When I write about the lean age, my focus is not on the actual foundational process improvement initiative that seeks to streamline operations, eliminate waste, reduce costs, develop supplier relationships, and increase customer satisfaction.
Instead, I look at the ‘age of lean’ as a time of shifting company priorities, uncertain leadership, expanded offshoring, bare boned staffing, a quarter-to-quarter management mentality, and evaporating company loyalty from the employer and employee alike.
Lean is good. The age of lean can leave a lot to be desired, especially when it comes to employee training and development, and especially for those in the supply chain field.
The changing workplace
As a professional educator, I see first hand a reduction in company sponsored tuition reimbursement for degree seeking students in disciplines from business to nursing to education.
As a seminar and workshop leader in the supply chain field, I witness and hear about less company support for professional development. More and more attendees are paying their own way in an effort to maintain a path to career development.
Education is often area often the victim of budget cuts, lack of employer support, or the shifting of skill development the responsibility to a previous employer. Training is focused more on the regulatory issues of right to know, environmental health and safety and workplace harassment, rather than career development.
One can see the changing workplace in the want ads that are posted on company web sites, on large online employment sites, or even once in the while in the newspaper. The requirements for some positions in supply chain management look like a list of search engine optimization (SEO) keywords and skills that no one employee could have.
Are employers trying to hire the perfect candidate? Or are they looking to bring in the most experienced employee possible to eliminate the need for training?
A shift to OJT
According to the Association for Talent Development’s (ATD’s) 2016 State of the Industry Report, the 300 employers in the study reported in 2015 spent more on direct learning expenditure per worker than in the previous year. The average direct spending by employee in 2015 was $1,252, up a fraction from 2014.
In 2015, about half of the training hours were delivered by instructors live in the classroom and about 40% were technology based, including online training, in satellite classrooms, or via DVDs. About 10% was self-paced learning.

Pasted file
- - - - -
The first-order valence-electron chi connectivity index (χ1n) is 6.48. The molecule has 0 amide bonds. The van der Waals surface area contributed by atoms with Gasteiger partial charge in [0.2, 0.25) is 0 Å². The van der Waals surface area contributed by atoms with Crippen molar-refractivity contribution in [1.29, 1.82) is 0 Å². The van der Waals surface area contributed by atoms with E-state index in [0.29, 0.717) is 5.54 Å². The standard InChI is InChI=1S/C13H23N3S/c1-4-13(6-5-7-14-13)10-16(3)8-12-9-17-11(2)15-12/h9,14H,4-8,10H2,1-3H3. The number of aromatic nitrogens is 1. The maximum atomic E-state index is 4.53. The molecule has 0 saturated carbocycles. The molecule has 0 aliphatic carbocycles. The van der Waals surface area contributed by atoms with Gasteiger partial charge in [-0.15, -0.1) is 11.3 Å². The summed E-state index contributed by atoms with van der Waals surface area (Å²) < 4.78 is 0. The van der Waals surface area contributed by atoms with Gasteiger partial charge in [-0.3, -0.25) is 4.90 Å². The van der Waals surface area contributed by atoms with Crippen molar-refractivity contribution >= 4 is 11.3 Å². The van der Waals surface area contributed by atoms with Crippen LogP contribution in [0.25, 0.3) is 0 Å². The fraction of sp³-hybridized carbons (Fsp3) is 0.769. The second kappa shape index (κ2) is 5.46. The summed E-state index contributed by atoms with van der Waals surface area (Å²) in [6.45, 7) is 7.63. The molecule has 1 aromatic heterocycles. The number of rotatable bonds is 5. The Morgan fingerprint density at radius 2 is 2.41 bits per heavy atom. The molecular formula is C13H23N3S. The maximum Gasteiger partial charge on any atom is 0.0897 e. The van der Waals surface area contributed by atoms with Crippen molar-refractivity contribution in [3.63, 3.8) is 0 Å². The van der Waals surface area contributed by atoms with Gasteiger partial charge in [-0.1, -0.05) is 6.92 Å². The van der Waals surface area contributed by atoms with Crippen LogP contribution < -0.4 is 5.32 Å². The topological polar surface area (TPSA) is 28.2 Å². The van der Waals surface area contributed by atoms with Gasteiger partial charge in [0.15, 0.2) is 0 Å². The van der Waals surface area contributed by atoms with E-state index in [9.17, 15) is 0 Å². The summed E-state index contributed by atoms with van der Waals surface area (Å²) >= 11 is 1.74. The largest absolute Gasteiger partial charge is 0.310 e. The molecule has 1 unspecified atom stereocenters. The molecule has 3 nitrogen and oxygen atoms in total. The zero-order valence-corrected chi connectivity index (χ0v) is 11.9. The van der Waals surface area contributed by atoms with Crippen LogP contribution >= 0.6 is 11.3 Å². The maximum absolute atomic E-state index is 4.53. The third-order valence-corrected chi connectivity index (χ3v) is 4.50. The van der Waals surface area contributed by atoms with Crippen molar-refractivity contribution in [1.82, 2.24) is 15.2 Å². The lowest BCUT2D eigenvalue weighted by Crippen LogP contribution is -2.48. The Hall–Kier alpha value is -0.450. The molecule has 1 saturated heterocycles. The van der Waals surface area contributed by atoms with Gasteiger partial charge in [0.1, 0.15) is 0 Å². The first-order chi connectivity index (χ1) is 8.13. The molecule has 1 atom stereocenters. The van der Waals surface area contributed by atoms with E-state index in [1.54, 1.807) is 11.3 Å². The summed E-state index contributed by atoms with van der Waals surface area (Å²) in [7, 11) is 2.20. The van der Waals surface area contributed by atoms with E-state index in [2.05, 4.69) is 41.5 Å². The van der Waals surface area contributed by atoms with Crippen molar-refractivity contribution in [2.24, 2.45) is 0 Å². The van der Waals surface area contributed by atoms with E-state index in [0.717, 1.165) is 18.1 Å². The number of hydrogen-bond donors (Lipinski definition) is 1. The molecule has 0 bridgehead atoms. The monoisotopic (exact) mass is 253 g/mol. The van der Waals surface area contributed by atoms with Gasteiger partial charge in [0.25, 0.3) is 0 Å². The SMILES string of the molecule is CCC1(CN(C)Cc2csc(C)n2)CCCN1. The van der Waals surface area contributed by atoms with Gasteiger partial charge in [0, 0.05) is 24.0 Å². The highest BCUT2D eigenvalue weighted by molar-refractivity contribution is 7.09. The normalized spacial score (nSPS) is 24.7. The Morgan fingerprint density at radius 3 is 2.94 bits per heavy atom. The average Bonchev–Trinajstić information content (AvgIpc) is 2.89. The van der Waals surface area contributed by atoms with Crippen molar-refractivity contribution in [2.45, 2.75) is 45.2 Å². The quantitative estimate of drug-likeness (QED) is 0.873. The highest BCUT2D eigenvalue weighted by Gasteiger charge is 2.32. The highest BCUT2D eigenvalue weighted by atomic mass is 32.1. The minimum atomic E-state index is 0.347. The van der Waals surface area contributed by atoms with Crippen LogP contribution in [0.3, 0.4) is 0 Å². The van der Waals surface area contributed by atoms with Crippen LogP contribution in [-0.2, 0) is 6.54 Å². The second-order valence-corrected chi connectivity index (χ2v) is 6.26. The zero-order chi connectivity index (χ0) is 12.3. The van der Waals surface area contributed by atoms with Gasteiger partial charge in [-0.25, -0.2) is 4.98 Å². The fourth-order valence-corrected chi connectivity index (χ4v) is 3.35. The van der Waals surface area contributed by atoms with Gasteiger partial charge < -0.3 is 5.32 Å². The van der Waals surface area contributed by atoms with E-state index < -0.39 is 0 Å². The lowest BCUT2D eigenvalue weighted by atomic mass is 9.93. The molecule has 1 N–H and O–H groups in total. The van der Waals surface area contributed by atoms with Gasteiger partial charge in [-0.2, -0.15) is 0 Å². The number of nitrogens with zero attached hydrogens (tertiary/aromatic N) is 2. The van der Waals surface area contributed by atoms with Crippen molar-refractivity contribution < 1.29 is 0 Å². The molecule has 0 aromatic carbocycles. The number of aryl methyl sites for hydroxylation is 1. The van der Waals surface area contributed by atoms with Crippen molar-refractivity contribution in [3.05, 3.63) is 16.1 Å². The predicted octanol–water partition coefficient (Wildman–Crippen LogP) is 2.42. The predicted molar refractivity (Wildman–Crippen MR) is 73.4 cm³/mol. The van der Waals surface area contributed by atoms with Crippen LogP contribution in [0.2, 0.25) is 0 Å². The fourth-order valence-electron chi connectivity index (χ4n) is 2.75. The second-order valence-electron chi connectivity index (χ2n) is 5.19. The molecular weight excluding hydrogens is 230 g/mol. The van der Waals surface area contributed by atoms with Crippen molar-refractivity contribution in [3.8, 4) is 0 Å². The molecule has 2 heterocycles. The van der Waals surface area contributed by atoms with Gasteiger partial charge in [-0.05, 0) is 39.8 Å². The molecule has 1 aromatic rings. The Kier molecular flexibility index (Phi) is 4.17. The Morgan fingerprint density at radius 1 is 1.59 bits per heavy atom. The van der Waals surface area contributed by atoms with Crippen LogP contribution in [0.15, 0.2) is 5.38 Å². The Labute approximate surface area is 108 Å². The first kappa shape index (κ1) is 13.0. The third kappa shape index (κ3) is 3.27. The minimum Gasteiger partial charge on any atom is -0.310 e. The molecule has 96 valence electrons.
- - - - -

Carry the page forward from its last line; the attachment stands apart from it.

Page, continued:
Yet for the first time, the ATD measured on the job training (OJT), an increasingly significant portion of employee development. On the job training is defined by the ATD as any learning that is not a standalone activity and intertwined with work activities.
Two-thirds of the respondents reported that on-the-job training was an important part of their employee development. Those with higher instances of on-the-job training or coaching often reported fewer formal training hours.
Personal responsibility a must
While there is a role for on the job training in all organizations, it does not replace formal training with its predictable outcomes and quantified measures of success. OJT is rife with shortcuts, anecdotal approaches to problem solving, and adherence to company cultural norms that may be at cross-purposes with the training itself.
Those in the supply chain profession seem more at risk for reduced training. Formal training in the concepts of negotiation, financial analysis, project management and global trade seems to be relegated to either previous experience, on the job training, or just day to day experiences.
Supply chain professionals must take ownership and responsibility for their own professional development as their companies take a more hands-off approach. Leverage any training your company may provide and supplement it with professional certifications, professional development programs, and staying current in your field.
The responsibility for career development rests squarely your shoulders in this age of lean.